PhotoComments & Questions 
Excelsa  rose photo courtesy of member Palustris
Discussion id : 66-492
most recent 22 AUG 12 HIDE POSTS
Initial post 21 AUG 12 by Jay-Jay
This rose is eating the flag. And when I combine the comments on this rose, with this picture of Your porch....
it looks like visitors aren't welcome ; )
Reply #1 of 4 posted 21 AUG 12 by Palustris
Don't believe everything you read from anonymous posters. The plant in this photo is many decades old and possibly an original plant from Walsh. As you can see it has not been periodically cut to the ground, but has been carefully pruned so as to stay mostly confined to the trellis. When a rambler gets this old it can be a challenge to keep it looking good, but this home owner certainly makes the effort.
Reply #2 of 4 posted 21 AUG 12 by Jay-Jay
Yes, it is looking superb!!! I referred to: "It was the rose that was planted on railroad banks to keep folks off the tracks". But I posted it with a wink. This-one isn't at Your porch?
I also let my ramblers ramble.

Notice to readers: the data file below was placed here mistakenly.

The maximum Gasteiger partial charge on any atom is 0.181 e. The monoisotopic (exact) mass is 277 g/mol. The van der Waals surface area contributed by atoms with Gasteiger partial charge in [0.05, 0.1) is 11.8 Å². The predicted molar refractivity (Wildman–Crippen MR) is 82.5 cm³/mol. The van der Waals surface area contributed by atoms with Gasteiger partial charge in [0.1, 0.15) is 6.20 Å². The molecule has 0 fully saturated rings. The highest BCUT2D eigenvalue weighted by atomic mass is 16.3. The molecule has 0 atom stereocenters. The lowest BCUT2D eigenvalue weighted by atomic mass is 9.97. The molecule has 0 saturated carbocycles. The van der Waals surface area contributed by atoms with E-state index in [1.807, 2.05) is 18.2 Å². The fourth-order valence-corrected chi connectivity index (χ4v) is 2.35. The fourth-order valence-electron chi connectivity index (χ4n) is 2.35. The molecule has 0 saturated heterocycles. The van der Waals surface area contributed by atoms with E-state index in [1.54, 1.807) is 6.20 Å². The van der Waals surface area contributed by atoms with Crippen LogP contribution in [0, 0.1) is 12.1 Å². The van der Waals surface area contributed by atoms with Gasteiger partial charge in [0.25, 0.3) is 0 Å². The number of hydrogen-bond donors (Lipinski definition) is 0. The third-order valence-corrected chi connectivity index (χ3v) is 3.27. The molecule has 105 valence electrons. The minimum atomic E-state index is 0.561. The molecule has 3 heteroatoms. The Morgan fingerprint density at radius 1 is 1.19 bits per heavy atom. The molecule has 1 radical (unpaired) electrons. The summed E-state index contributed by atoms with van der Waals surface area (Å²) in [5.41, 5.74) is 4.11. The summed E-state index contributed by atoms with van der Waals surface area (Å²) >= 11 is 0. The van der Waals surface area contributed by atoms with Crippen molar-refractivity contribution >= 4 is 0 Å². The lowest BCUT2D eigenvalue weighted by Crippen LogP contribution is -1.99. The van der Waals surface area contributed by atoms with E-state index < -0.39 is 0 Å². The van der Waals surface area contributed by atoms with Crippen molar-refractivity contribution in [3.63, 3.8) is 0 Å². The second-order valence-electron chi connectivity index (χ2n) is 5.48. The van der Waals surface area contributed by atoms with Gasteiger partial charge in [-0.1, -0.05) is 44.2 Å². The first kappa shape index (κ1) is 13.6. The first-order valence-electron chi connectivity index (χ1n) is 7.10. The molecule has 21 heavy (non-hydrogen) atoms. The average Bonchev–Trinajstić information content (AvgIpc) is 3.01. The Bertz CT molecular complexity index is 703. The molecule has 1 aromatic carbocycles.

Reply #3 of 4 posted 21 AUG 12 by Palustris
I don't think that they were planted to keep people off the tracks. 'Excelsa' roses are planted along the railroad tracks here on Cape Cod too. I read, possibly in one of Mike Walsh's catalogs, that they are used to hold the bank in place, e.g. to prevent erosion.

I came across the rose in the picture on a rose rustling trip to the Falmouth, MA area. This rose is only a couple of dozen miles from where M. Walsh had his rose nursery. There are many wonderful examples of his roses in the area. This house happened to have the most photogenic rambler.
Reply #4 of 4 posted 22 AUG 12 by Jay-Jay
Thank You for Your explanation!
That sounds like a friendlier use of this beauty. And ramblers normally root easily. So holding the bank in place and preventing erosion sounds plausible.
And yes, this rose was caught wonderfull on Your photo!
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